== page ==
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Human Development

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Human Development A study of continuity and change in people Three domains of development Physical Development--changes in the body itself and how a person uses the body. – PowerPoint PPT presentation

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Title: Human Development


1
Human Development
  • A study of continuity and change in people

2
Three domains of development
  • Physical Development--changes in the body itself
    and how a person uses the body.
  • Cognitive Development--changes in styles of
    thinking, language ability and use, and memory.
  • Psychosocial development--change in feelings or
    emotions as well as relations with other people.

3
Bronfenbrenner's Four Ecological Settings for
Development Change
MACROSYSTEM
Attitudes and ideologies of the culture
EXOSYSTEM
Extended family
MESOSYSTEM
Friends of
Neighbors
MICROSYSTEM
family
Family
School
Health
Peers
CHILD
services
Church
Neighborhood
group
play area
Daycare
Mass
Legal
center
media
services
Social welfare
services
4
Bronfenbrenners Ecological Systems (1 of 2)
  • The microsystem refers to situations in which the
    child has face-to-face contact with influential
    others. Family, peers.
  • The mesosystem refers to the connections and
    relationships that exist between two or more
    microsystems. Like how a child handles his
    relationships at home in comparison to those at
    school.

5
Bronfenbrenners Ecological Systems (2 of 2)
  • The exosystem consists of settings in which the
    child does not participate but still experiences
    decisions and events that affect him or her
    indirectly.
  • The macrosystem is the overarching institutions,
    practices, and patterns of belief that
    characterize society as a whole and take the
    smaller micro-, meso-, and exosystems into
    account.

6
Why study development? (1 of 5)
  • Studying development can give you realistic
    expectations for children and adolescents.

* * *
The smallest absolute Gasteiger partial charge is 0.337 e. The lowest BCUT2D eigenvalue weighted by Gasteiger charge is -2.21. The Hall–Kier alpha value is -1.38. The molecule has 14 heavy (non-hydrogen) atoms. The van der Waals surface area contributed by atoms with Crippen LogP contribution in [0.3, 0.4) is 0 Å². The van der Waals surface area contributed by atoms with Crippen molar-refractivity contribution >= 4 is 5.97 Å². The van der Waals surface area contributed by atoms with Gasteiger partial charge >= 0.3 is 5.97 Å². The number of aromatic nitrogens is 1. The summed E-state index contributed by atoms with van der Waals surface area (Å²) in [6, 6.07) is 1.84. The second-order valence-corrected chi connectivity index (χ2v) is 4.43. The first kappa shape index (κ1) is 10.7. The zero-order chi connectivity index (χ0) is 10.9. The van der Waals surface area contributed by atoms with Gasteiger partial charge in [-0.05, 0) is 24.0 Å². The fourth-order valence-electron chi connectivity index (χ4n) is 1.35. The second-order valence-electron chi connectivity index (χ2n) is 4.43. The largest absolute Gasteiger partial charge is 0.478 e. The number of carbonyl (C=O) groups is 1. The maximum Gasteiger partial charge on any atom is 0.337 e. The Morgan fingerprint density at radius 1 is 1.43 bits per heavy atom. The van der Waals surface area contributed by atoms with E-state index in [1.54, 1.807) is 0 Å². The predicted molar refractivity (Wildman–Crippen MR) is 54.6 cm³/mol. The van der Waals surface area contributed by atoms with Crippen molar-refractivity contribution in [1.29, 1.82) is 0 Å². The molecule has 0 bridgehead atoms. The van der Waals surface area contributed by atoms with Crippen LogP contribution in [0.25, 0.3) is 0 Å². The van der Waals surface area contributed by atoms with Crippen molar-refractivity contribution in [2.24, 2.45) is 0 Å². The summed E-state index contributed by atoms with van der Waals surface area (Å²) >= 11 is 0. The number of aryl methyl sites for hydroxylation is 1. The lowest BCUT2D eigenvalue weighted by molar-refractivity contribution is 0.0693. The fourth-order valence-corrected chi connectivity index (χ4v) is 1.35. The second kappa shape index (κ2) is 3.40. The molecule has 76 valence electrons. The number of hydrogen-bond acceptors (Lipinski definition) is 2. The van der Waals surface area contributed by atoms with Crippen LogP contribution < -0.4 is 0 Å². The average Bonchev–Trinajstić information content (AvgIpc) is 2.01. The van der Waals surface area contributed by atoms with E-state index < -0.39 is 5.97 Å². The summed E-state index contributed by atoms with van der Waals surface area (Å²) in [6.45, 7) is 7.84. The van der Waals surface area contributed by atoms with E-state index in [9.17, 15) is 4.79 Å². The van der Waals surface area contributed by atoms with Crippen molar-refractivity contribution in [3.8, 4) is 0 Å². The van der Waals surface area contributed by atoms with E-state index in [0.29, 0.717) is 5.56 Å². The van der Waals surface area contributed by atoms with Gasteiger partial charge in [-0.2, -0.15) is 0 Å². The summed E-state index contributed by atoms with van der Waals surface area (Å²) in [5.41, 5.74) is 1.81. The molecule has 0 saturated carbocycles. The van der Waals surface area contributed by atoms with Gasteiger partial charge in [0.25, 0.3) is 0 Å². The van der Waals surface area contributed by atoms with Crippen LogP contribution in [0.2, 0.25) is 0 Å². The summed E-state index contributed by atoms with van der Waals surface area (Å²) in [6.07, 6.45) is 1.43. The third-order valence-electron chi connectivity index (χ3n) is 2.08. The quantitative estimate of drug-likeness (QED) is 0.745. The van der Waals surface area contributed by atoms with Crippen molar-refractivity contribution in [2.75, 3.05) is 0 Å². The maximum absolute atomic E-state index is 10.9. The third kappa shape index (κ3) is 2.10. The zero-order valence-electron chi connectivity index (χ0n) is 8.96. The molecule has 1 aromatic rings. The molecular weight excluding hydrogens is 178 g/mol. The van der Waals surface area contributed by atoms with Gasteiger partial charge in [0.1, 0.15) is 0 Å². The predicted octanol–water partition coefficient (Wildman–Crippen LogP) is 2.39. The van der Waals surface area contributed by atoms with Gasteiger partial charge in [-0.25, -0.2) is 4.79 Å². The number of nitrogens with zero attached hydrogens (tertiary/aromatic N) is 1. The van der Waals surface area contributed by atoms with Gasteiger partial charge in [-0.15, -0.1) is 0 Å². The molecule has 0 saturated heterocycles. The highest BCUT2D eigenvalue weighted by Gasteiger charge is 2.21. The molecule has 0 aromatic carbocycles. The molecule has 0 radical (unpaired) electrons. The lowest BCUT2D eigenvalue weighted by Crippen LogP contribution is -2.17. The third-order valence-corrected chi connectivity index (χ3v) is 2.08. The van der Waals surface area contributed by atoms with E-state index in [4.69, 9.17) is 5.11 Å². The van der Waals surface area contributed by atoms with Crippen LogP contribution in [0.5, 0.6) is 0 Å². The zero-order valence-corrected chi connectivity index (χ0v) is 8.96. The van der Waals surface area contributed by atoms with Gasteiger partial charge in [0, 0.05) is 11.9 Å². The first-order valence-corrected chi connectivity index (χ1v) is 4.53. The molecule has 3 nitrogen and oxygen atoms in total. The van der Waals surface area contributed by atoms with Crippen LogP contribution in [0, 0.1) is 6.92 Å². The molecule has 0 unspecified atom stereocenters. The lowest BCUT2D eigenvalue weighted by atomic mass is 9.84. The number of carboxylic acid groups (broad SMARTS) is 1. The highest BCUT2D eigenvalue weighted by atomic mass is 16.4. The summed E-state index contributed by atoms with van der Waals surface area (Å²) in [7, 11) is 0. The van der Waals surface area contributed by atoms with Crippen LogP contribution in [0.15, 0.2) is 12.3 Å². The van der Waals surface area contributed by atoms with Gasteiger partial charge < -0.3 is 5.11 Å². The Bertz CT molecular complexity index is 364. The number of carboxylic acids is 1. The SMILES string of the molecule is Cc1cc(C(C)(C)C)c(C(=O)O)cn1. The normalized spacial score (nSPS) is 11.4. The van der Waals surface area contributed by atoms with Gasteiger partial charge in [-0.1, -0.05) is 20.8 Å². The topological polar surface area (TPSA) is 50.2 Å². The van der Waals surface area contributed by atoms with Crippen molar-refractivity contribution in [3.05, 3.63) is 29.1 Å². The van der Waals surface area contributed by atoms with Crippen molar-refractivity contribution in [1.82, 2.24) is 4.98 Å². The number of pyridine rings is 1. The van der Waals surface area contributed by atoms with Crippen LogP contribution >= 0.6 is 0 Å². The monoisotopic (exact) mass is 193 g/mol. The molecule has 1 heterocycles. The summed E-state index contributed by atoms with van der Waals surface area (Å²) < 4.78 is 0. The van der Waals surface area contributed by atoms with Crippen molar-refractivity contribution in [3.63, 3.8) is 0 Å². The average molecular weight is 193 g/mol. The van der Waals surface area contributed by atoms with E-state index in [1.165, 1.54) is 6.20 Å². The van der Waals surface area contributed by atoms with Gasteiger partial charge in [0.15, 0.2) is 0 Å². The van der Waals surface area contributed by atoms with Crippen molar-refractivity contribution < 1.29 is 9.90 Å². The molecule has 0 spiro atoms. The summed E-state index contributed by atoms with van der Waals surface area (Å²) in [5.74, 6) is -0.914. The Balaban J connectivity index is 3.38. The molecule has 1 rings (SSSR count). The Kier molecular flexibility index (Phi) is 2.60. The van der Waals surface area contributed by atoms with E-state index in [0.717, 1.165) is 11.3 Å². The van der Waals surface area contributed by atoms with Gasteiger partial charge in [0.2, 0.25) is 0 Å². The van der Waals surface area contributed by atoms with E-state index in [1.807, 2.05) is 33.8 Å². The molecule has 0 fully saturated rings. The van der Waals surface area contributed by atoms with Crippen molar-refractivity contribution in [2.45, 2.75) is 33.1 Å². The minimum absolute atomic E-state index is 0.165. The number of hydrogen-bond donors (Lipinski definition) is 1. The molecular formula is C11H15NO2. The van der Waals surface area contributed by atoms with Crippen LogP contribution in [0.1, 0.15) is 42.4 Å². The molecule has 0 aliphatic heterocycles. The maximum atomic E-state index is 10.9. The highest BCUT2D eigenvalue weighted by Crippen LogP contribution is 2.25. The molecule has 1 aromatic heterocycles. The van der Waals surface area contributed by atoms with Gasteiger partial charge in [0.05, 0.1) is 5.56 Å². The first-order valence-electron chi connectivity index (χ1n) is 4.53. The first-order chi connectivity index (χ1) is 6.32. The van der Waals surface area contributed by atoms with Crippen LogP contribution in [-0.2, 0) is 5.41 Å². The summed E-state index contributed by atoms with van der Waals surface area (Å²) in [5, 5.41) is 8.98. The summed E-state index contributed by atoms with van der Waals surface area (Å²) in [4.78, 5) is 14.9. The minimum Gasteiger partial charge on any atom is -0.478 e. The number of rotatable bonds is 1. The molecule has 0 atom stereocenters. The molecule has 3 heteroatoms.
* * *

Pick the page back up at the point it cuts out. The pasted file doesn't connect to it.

7
Why study development? (2 of 5)
  • Knowledge of development can help you respond
    appropriately to childrens actual behavior.

8
Why study development? (3 of 5)
  • Knowledge of development can help you recognize
    when departures from the typical or average are
    truly significant.

9
Why study development? (4 of 5)
  • Studying development can help you understand
    yourself.

10
Why study development? (5 of 5)
  • Studying development can make you a better
    advocate for the needs and rights of children

11
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12
Early efforts to view children as little people.
  • Charles Darwin and the baby biography.
  • Arnold Gesell (of Gesell Intelligence test fame)
    and norms generated from observing children doing
    developmental tasks at specific ages
  • Jean Piaget and stage theory

13
Basic Issues in Developmental Study
  • Old repeated behaviors Vs. totally new ones
  • Genetics Vs. environment
  • Is the behavior specific to a culture or all over
    the world?
  • Are some changes more desirable than others?
  • Continuity and discontinuity
  • Nature and nurture
  • Universal Vs. context-specific development
  • Deficit and difference

14
CONTINUITY AND DISCONTINUITY
How much does development simply continue earlier
acquisitions, and how much does it lead to
qualitatively new behaviors and skills?
15
NATURE AND NURTURE
  • NATURE Inborn qualities of a person qualities
    acquired through genetic inheritance or heredity
  • NURTURE Qualities of a person acquired as a
    result of experiences and environmental influences

16
Philosophers on Nature vs. Nurture
Genetics, Heredity, Biology KANT Early
preformation theory. We are born with potential
that just unfolds. We have a priori
understanding. Molds exist in e mind,
integrating experiences ROUSSEAU Children born
with sense of right and wrong, just allow them to
develop. GALTON Coined expression nature vs.
nurture. Believed Hereditary Genius eminence
runs in families. Proponent of the Eugenics
movement to improve human race. PIAGET